DK Home Guards Trained on ‘Basic Life Support’ by Doctors of Fr Muller Hospital

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DK Home Guards Trained on ‘Basic Life Support’ by two Doctors of Fr Muller Hospital, Mangaluru-Dr Shailaja Katti (Associate Professor, ECLS Course Director); Dr Namratha Shetty ( Assistant Professor, ECLS Instructor); and Gincy Joseph (ENLS Coordinator, Assistant Professor, Nitte University); and supported by Dr Kishan Rao B (General Laparoscopic Surgeon, A J Hospital, & Mangalore Zonal Manager of Jeeva Raksha Trust, Chief Organizer and sponsor of the Event

Mangaluru: A ‘BASIC LIFE SUPPORT’ training for the Dakshina Kannada Home Guards was held at the Home Guards Office, Mary Hill, Mangaluru. At the helm of the training were two Doctors of Fr Muller Hospital, Mangaluru-Dr Shailaja Katti (Associate Professor, ECLS Course Director); Dr Namratha Shetty ( Assistant Professor, ECLS Instructor); and Gincy Joseph (ENLS Coordinator, Assistant Professor, Nitte University); and supported by Dr Kishan Rao B (General Laparoscopic Surgeon, A J Hospital, & Mangalore Zonal Manager of Jeeva Raksha Trust, Chief Organizer and sponsor of the Event.

Following the welcome address by Home Guards District Commandant Dr Murali Mohan Chuntaru, the session began on various topics related to ‘Basic Life Support’. Dr Shailaja Katti spoke on Cardiac Arrest and “Cardiopulmonary Resuscitation (CPR); Dr Namratha Shetty spoke on “Common Emergencies”; and Professor Gincy Joseph spoke on “Scene Safety, Primary Assessment with Choking”

The resource persons stressed the importance of CPR and BLS, in times of emergency, when a person needs urgent care for survival. Briefing on CPR Dr Shailaja said, “Cardiopulmonary Resuscitation (CPR) is a lifesaving technique that’s useful in many emergencies, such as a heart attack or near drowning, in which someone’s breathing or heartbeat has stopped. The American Heart Association recommends starting CPR with hard and fast chest compressions. This hands-only CPR recommendation applies to both untrained bystanders and first responders. If you’re afraid to do CPR or unsure how to perform CPR correctly, know that it’s always better to try than to do nothing at all. The difference between doing something and doing nothing could be someone’s life”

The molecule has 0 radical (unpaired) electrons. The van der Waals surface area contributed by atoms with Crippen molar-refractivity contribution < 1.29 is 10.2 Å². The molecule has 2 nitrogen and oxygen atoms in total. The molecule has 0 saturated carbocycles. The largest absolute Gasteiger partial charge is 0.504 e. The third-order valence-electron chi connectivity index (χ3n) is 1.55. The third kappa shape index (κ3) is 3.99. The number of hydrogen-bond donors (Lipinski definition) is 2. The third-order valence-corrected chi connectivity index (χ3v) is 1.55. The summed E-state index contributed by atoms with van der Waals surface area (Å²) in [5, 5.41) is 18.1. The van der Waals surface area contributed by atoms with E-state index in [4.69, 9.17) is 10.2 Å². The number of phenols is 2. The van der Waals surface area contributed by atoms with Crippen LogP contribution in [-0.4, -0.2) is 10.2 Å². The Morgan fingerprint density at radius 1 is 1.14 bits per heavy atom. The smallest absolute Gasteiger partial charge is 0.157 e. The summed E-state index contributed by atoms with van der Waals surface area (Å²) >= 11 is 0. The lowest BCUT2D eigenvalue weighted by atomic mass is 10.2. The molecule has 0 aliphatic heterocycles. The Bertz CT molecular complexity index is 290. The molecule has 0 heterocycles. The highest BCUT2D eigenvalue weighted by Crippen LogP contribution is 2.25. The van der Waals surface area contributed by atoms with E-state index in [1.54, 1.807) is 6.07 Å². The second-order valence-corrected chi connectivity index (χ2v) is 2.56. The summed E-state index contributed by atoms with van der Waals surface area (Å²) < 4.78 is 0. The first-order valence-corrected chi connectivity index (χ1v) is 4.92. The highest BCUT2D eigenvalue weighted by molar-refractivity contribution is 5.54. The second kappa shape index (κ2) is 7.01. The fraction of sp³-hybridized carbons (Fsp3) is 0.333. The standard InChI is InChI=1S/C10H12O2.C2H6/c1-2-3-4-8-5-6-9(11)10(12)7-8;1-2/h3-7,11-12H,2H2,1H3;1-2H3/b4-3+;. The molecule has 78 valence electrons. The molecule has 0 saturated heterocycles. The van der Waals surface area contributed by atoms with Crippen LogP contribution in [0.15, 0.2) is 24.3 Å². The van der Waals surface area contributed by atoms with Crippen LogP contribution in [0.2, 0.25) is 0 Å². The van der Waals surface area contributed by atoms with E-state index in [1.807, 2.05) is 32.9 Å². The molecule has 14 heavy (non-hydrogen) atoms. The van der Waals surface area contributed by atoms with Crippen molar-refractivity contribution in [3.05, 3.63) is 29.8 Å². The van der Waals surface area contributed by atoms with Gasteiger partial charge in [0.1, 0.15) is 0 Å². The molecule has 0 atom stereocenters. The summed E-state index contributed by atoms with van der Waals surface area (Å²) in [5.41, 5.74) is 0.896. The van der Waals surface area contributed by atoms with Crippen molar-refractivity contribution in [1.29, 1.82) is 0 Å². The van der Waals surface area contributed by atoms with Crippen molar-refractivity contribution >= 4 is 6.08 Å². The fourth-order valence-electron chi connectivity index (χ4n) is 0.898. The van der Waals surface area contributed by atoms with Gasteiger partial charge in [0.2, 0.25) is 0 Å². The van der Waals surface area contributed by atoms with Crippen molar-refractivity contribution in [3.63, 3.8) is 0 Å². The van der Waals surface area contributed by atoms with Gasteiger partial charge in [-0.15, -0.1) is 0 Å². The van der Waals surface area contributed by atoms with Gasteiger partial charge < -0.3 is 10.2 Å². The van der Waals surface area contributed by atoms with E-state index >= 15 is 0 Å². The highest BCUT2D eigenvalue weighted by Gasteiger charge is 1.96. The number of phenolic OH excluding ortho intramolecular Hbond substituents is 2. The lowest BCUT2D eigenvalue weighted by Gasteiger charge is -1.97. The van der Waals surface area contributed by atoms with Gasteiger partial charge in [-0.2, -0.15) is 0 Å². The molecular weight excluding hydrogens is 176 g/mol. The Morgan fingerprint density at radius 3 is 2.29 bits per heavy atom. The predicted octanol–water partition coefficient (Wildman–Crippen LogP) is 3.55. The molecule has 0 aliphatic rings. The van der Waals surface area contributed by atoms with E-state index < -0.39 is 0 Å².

L-R: Dr Kishan Rao B (General Laparoscopic Surgeon, A J Hospital; Gincy Joseph (ENLS Coordinator, Assistant Professor, Nitte University); Dr Shailaja Katti (Associate Professor, ECLS Course Director); Dr Namratha Shetty ( Assistant Professor, ECLS Instructor); and Home Guards District Commandant Dr Murali Mohan Chuntaru.

It should be noted that CPR provided in the field increases the time available for higher medical responders to arrive and provide ALS care. An important advance in providing BLS is the availability of an Automated External Defibrillator or AED. This improves survival outcomes in cardiac arrest cases. Basic Life Support (BLS) is a level of medical care, which is used for patients with life-threatening illnesses or injuries until they can be given full medical care by Advanced Life Support (ALS) providers, like Paramedics, Nurses and Physicians. It can be provided by trained medical personnel such as Emergency Medical technicians (EMT) and by qualified bystanders.

The speakers also demonstrated the use of AED, and a couple of participants also tried using it. It was very informative and much-needed information so that the Home Guards can come forward and help a person during an emergency. Briefing on Jeeva Raksha Trust, Dr Kishan Rao said, “It is a special purpose vehicle created by Rajiv Gandhi University of Health Sciences, Karnataka and Swami Vivekananda Youth Movement to roll out ‘Certified Skill Courses’ in Emergency Care and Life Support equipping doctors, nurses, paramedics and lay public with necessary skills so as to transform the Emergency Care response system and thus save lives. In emergency care, loss of life means loss of trust in the healthcare system”.

“Rajiv Gandhi University of Health Sciences along with Swami Vivekananda Youth Movement created JeevaRaksha Trust as a special purpose vehicle to rapidly scale up the program across Karnataka and India while maintaining the highest standards of quality education, research and training. In India, emergency medical care has until recently been a neglected area of expertise. In recent times, emergency transport through 108 ambulance services has been scaled up rapidly,” added Dr Rao.

He concluded by saying, “However, there has not been a commensurate improvement in skills of health care providers and public safety professional and citizen volunteers in emergency life support skills. This unmet need is barely met by a few institutions which either teach curricula developed in western countries that are expensive, specialty focus and often not reflective of Indian needs, or curriculum developed locally which are not standardized and accredited by statutory bodies”. Ramesh Poojary, the Deputy Commandant of DK Home Guards proposed the vote of thanks.

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